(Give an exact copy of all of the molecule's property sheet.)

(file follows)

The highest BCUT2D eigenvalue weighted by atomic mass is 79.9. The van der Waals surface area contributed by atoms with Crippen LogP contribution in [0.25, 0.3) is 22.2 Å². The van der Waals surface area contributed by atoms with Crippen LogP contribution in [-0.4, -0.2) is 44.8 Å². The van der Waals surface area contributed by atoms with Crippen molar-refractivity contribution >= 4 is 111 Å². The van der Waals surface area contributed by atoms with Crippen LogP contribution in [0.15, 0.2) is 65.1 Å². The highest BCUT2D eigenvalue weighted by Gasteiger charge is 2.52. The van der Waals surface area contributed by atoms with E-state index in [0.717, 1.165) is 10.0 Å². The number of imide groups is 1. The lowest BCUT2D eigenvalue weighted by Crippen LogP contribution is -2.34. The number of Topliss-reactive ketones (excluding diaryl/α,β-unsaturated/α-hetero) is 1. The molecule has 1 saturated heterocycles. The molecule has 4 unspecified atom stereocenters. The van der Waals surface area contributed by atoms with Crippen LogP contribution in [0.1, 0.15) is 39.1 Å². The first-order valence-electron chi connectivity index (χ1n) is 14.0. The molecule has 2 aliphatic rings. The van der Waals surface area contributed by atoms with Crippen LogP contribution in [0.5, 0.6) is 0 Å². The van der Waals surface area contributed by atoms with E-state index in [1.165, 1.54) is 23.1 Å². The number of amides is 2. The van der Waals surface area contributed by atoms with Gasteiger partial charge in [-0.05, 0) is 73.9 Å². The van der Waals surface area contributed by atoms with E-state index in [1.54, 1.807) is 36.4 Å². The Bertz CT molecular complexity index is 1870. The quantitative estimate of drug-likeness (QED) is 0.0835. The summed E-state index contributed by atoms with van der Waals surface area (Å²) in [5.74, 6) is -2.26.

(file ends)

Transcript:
The highest BCUT2D eigenvalue weighted by atomic mass is 79.9. The van der Waals surface area contributed by atoms with Crippen LogP contribution in [0.25, 0.3) is 22.2 Å². The van der Waals surface area contributed by atoms with Crippen LogP contribution in [-0.4, -0.2) is 44.8 Å². The van der Waals surface area contributed by atoms with Crippen molar-refractivity contribution >= 4 is 111 Å². The van der Waals surface area contributed by atoms with Crippen LogP contribution in [0.15, 0.2) is 65.1 Å². The highest BCUT2D eigenvalue weighted by Gasteiger charge is 2.52. The van der Waals surface area contributed by atoms with E-state index in [0.717, 1.165) is 10.0 Å². The number of imide groups is 1. The lowest BCUT2D eigenvalue weighted by Crippen LogP contribution is -2.34. The number of Topliss-reactive ketones (excluding diaryl/α,β-unsaturated/α-hetero) is 1. The molecule has 1 saturated heterocycles. The molecule has 4 unspecified atom stereocenters. The van der Waals surface area contributed by atoms with Crippen LogP contribution in [0.1, 0.15) is 39.1 Å². The first-order valence-electron chi connectivity index (χ1n) is 14.0. The molecule has 2 aliphatic rings. The van der Waals surface area contributed by atoms with Crippen LogP contribution in [0.5, 0.6) is 0 Å². The van der Waals surface area contributed by atoms with E-state index in [1.165, 1.54) is 23.1 Å². The number of amides is 2. The van der Waals surface area contributed by atoms with Gasteiger partial charge in [-0.05, 0) is 73.9 Å². The van der Waals surface area contributed by atoms with E-state index in [1.54, 1.807) is 36.4 Å². The Bertz CT molecular complexity index is 1870. The quantitative estimate of drug-likeness (QED) is 0.0835. The summed E-state index contributed by atoms with van der Waals surface area (Å²) in [5.74, 6) is -2.26.